So, take away summer, and we will produce lots of graduates who know how to do calculations but have no idea why anyone would do them other than to pass a test. But then, of course, they will forget how to do the calculations by a few weeks after graduation, as that is what is lost when not in school.
Maybe instead of expanding the school year to reduce a summer slide in calculation we should expand summer vacation to reduce the school-year-slide in reasoning.
Facts and Fiction About the So-Called “Summer Slide” by Peter Gray in Psychology Today, 2017
In another article by the same author, he shares the research on school climate — that students who feel they belong in school are more likely to participate. In addition, the inquiry-based teaching pedagogy also improved the engagement of students we think of as part of that learning gap:
Apparently, one reason for the achievement gap is that rich students tend to believe they “belong” at school and poor students tend to believe they don’t. A concerted effort by teachers and other staff to show that everyone belongs—that everyone is respected, cared for, and welcome—therefore tends to increase the participation, and hence the achievement, of economically poor students more than it does that of wealthier students, thereby reducing the gap…When done well, i t[inquiry-based teaching] engages all students, including those who would otherwise be the most disengaged.
Mend the Gap Between Rich and Poor in School Achievement by Peter Gray in Psychology Today, 2017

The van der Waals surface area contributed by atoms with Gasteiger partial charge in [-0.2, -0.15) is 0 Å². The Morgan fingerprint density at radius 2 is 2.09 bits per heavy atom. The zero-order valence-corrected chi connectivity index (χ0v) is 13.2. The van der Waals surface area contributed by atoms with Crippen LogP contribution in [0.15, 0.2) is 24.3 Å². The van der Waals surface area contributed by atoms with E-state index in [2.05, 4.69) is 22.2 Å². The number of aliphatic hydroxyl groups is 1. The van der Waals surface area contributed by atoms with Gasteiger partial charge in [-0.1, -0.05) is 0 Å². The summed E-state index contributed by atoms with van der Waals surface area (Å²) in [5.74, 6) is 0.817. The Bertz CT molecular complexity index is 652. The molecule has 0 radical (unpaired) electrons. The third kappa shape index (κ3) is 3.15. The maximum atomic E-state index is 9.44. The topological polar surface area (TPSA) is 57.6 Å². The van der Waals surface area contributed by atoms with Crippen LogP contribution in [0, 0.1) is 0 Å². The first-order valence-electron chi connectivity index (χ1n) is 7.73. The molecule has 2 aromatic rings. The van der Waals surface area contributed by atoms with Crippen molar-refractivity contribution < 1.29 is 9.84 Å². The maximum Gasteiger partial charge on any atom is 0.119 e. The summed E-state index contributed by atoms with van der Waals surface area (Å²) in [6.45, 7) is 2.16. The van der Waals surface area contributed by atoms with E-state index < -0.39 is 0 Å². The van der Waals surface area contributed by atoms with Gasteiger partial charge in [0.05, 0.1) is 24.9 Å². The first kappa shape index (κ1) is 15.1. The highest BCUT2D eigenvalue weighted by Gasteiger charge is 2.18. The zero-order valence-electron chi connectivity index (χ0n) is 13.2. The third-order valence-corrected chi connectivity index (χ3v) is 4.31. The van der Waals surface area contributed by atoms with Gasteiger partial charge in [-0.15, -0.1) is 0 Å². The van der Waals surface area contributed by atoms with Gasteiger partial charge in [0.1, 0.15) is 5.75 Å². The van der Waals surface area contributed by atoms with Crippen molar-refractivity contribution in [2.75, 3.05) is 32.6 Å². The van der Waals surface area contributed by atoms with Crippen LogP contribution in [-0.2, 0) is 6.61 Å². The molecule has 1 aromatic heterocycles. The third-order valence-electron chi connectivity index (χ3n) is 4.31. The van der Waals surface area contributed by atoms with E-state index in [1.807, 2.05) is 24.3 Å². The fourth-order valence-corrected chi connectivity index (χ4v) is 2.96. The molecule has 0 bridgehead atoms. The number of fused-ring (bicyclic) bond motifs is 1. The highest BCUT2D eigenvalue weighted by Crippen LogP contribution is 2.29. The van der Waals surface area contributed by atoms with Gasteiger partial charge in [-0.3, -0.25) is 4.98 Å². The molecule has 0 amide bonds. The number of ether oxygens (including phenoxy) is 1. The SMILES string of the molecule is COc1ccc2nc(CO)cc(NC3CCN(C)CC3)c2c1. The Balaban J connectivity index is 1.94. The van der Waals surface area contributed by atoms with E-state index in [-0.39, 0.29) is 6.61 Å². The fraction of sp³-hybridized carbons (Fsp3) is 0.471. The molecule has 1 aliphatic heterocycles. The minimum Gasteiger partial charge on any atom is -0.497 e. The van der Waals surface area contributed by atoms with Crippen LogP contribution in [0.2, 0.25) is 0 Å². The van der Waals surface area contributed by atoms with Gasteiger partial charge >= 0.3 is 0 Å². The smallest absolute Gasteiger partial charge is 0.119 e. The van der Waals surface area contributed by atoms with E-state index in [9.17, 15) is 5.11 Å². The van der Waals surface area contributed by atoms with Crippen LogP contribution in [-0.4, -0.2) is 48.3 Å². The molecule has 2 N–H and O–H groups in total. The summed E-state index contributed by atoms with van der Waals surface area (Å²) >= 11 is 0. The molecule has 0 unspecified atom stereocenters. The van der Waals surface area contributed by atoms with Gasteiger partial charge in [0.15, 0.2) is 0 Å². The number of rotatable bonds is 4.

That is my experience with students from populations who tend to fail in school. Climate. Caring. Inquiry [reasoning]. Authenticity. Choice.
The first article led me to Kerry McDonald’s article
It’s hard to take ownership of something when someone else owns it. This sadly applies to students and teachers alike, as both are similarly stripped of their own agency.
Summer Slide? There’s No Such Thing by Kerry McDonald in wbur, 2017
I learned that lesson thirty-one years ago while teaching first and sixth grades: without choice, students just went through the motions or put their heads down, but supporting them with options — authentic ones — students engaged.
And the same was true for me: I needed the agency to choose, based on my classroom results, where my students next steps were, and to do that in ways that engaged their minds. I researched and presented to administration and school boards the why of my inquiry teaching pedagogy and received their support. And we always moved forward– together. So if Mars was in the news, and the students talked and wondered about it — that’s where our language arts classroom would learn. The science teacher and I planned units together, units that allowed students to choose their path and demonstrate their knowledge.
Because knowledge means something only in context of real need and real work. That’s why my preparation for students’ summer experience will be to listen as we build relationships, and listen and read from their responses and writing based on their choices as we begin the school year.
I usually start with our own take on the Two Writing Teachers’ Tuesday Slice of Life challenge. I can teach so much about real writing just through the work the students do writing about a moment, a snapshot of their lives, and I learn all about them to build that school climate. I provide surveys for them to share a bit about themselves. We hold discussions and debates about topics that arise, we participate in collaborative activities to build our learning community, and we keep reading and writing together. And whatever “summer slide” occurred, we just scooped it right up and put it back in our backpack for our journey together: forward!